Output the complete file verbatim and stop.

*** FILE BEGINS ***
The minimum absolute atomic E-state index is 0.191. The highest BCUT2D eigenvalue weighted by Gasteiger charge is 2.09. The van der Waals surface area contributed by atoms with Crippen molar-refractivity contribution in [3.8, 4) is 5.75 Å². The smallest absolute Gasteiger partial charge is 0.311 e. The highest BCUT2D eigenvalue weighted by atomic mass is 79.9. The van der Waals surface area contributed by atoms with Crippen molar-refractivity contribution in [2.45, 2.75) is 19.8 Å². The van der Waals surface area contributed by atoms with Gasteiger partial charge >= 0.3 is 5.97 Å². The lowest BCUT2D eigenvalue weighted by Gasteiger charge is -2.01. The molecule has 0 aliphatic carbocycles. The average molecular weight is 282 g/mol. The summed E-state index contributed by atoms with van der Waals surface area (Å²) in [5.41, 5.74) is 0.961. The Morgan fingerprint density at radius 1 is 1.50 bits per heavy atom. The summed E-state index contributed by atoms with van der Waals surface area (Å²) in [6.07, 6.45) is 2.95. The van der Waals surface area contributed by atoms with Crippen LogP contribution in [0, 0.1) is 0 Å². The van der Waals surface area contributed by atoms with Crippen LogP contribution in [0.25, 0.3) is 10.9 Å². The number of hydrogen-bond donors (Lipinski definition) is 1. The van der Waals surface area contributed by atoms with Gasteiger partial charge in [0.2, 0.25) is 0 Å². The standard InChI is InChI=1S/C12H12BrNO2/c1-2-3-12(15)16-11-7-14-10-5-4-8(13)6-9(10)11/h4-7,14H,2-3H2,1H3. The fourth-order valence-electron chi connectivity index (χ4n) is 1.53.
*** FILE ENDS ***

The minimum absolute atomic E-state index is 0.191. The highest BCUT2D eigenvalue weighted by Gasteiger charge is 2.09. The van der Waals surface area contributed by atoms with Crippen molar-refractivity contribution in [3.8, 4) is 5.75 Å². The smallest absolute Gasteiger partial charge is 0.311 e. The highest BCUT2D eigenvalue weighted by atomic mass is 79.9. The van der Waals surface area contributed by atoms with Crippen molar-refractivity contribution in [2.45, 2.75) is 19.8 Å². The van der Waals surface area contributed by atoms with Gasteiger partial charge >= 0.3 is 5.97 Å². The lowest BCUT2D eigenvalue weighted by Gasteiger charge is -2.01. The molecule has 0 aliphatic carbocycles. The average molecular weight is 282 g/mol. The summed E-state index contributed by atoms with van der Waals surface area (Å²) in [5.41, 5.74) is 0.961. The Morgan fingerprint density at radius 1 is 1.50 bits per heavy atom. The summed E-state index contributed by atoms with van der Waals surface area (Å²) in [6.07, 6.45) is 2.95. The van der Waals surface area contributed by atoms with Crippen LogP contribution in [0, 0.1) is 0 Å². The van der Waals surface area contributed by atoms with Crippen LogP contribution in [0.25, 0.3) is 10.9 Å². The number of hydrogen-bond donors (Lipinski definition) is 1. The van der Waals surface area contributed by atoms with Gasteiger partial charge in [0.2, 0.25) is 0 Å². The standard InChI is InChI=1S/C12H12BrNO2/c1-2-3-12(15)16-11-7-14-10-5-4-8(13)6-9(10)11/h4-7,14H,2-3H2,1H3. The fourth-order valence-electron chi connectivity index (χ4n) is 1.53.